Neal's Last Words
by Byron "Neal" Massey
Beta Testing the Field
Skipper Pickle and I recently discussed the Gridlock II format.
We disagreed on its value and the goal of the event. This week,
I offer some suggestions for the next Gridlock Weekend.
There are three distinct elements in playing a trading card game:
* The first is the actual game play. Deciding how to use each
action in a game is still the key element in Netrunner success.
No matter what type of tournament you enter, this element is always
* The second is deck construction. Deciding what cards to include
in your decks is key. Obviously, these decisions are much easier
in Sealed Deck than Constructed Deck. But they exist in just about
every form of Netrunner.
* The last is trading. This is a trading card game, after all.
Acquiring the cards for a great deck is a very real skill that is
often overlooked. Money can be a substitute for skill in trading,
but a good trader with sufficient time can always get the cards
they need for their decks.
A good World Championship event would test all of these factors.
A Netrunner World Champion would maximize skill in each area.
The most obvious World Championship tournament would have two divisions,
Sealed Deck and Constructed Deck. Different weekends could be chosen
for each type of tournament. The Sealed event could use a v1.0 starter
deck and a Proteus booster. Many players feel that luck is too strong
a factor in Netrunner Sealed Deck play. I am willing to take a chance
on card selection to enjoy the fun of creaing new strategies and
tactics on the fly.
If you feel that luck is too prevelant in Sealed Deck, you could
enter the Constructed Deck event. There is a strong advantage here
for the card lords. This advantage can be overcome, though, by announcing
the event several months in advance. Smart players will use this
time to test their ultimate strategies using proxy cards, and then
trading for the cards they need to replace the proxies in their
If you don't like the idea of having separate tournaments for the
two popular forms of Netrunner play, here are some suggestions for
Drafting I really like this form of Netrunner play. You can read
all about it in my previous "You're Drafted" column. This
format creates a limited card pool with nearly equal access to preferred
cards. As always, there is some luck, but every player should get
an opportunity to build a reasonable strategy, or at least prevent
their opponents from doing so.
Point Ranking This system assigns a point value to each Netrunner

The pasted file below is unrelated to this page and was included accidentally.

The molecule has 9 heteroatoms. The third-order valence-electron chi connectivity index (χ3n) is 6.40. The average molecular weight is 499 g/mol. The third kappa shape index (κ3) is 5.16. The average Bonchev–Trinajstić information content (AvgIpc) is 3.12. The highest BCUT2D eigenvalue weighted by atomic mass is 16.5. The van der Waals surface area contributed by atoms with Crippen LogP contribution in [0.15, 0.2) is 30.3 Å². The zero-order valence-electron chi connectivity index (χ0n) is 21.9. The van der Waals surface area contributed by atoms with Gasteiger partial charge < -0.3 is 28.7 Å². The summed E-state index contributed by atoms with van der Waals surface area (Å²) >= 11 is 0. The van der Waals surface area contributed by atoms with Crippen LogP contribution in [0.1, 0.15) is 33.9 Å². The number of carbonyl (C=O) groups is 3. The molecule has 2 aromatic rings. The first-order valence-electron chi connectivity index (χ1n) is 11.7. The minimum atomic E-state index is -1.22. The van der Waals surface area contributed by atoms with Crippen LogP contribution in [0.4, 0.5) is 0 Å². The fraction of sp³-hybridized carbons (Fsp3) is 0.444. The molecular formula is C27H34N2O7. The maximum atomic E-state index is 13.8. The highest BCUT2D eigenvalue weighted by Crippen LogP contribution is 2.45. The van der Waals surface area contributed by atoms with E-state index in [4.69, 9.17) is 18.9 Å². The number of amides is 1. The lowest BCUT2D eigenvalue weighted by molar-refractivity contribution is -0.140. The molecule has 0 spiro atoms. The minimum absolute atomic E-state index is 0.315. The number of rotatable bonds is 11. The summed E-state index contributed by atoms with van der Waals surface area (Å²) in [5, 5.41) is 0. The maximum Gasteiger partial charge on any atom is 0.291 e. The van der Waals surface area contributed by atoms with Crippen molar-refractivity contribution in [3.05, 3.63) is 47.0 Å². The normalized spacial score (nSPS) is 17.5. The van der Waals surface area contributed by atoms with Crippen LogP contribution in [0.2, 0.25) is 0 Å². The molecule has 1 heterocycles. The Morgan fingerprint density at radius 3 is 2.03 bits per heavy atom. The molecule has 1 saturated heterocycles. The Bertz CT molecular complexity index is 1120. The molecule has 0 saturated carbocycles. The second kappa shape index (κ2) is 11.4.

card and limits the total point value of a deck. Powerful cards
like Loan from Chiba and Viral Pipeline are given very high point
values, while dogs like Rabbit and Hell's Run are given no points
Variants on this idea include assigning point values to groups
of cards, like Bartmoss Memorial Icebreaker and Joan of Arc, or
ACME Savings and Loan, Project Consultants, and Tycho Extension.
I think the point system offers a promising test of deck construction
skills while still allowing a lot of play strategy and tactics.
Cash Limits As an alternative to the point system, a cash value
could be assigned to each card, using a price list like the one
on Rob's Netrunner Node. Players would then be restricted by an
upper price limit for their decks. The prices would have to be frozen
once the contest was announced.
This system makes constructed deck play realistic and affordable
for new players. The downside is that WotC makes no money from the
sale of single cards, hindering the further development of Netrunner
by the company.
Card Lists The Gridlock II format suffered from the scattered effects
of balloting, leaving the card list with some obvious gems and dogs.
A TRC Czar could be assigned to draft a card list. The list could
be playtested for several sessions and then released to the public.
Ideally, the list would include several options for deck construction
on each side, with no single option being superior.
As always, playtesting would be the key. A good group of playtesters
could develop a well-balanced list that allowed players to test
their deck building and playing skills.
Deck Passing This is similar to duplicate Bridge. Each player opens
a starter deck and writes down the complete list of cards. That
deck and card list stay at the same table position for the entire
tournament. Before each round, players are given a time limit in
which to construct their decks from the cards at the spot they occupy.
Careful planning is necessary so that each player is assigned to
a table position according to a strict ranking criteria. Also, the
cards should be thoroughly shuffled after each game so that the
next round begins with an "unconstructed" deck.
An alternative, which requires a lot of preparation, is for the
cards to be shuffled, and then recorded in strict order. After each
game, the players return their decks to the exact order listed.
This ensures that each player works with exactly the same resources
from each deck, further reducing the influence of luck.
Stacked Decks are another option. Each player begins with a sealed
v1.0 starter deck, and arranges the cards in the order they prefer.
Decks are not cut before play begins. This completely eliminates
lucky draws, and also allows access to the best cards in the pool
Trading before the tournament starts can be very enriching. Players
open their sealed v1.0 starters and survey their card pools. Use
a round-robin pairing scheme to schedule 5-minute trading sessions
between each possible pair of players. Scouting during trading is
deadly, prevent it at all costs. When the trading session is over,
begin the tournament.
Any of these formats, with appropriate playtesting, could make
for a fun, fair championship. Testing the trading skill of players
is always the most difficult. Ideas for improving this area of tournament
play are welcome, as always.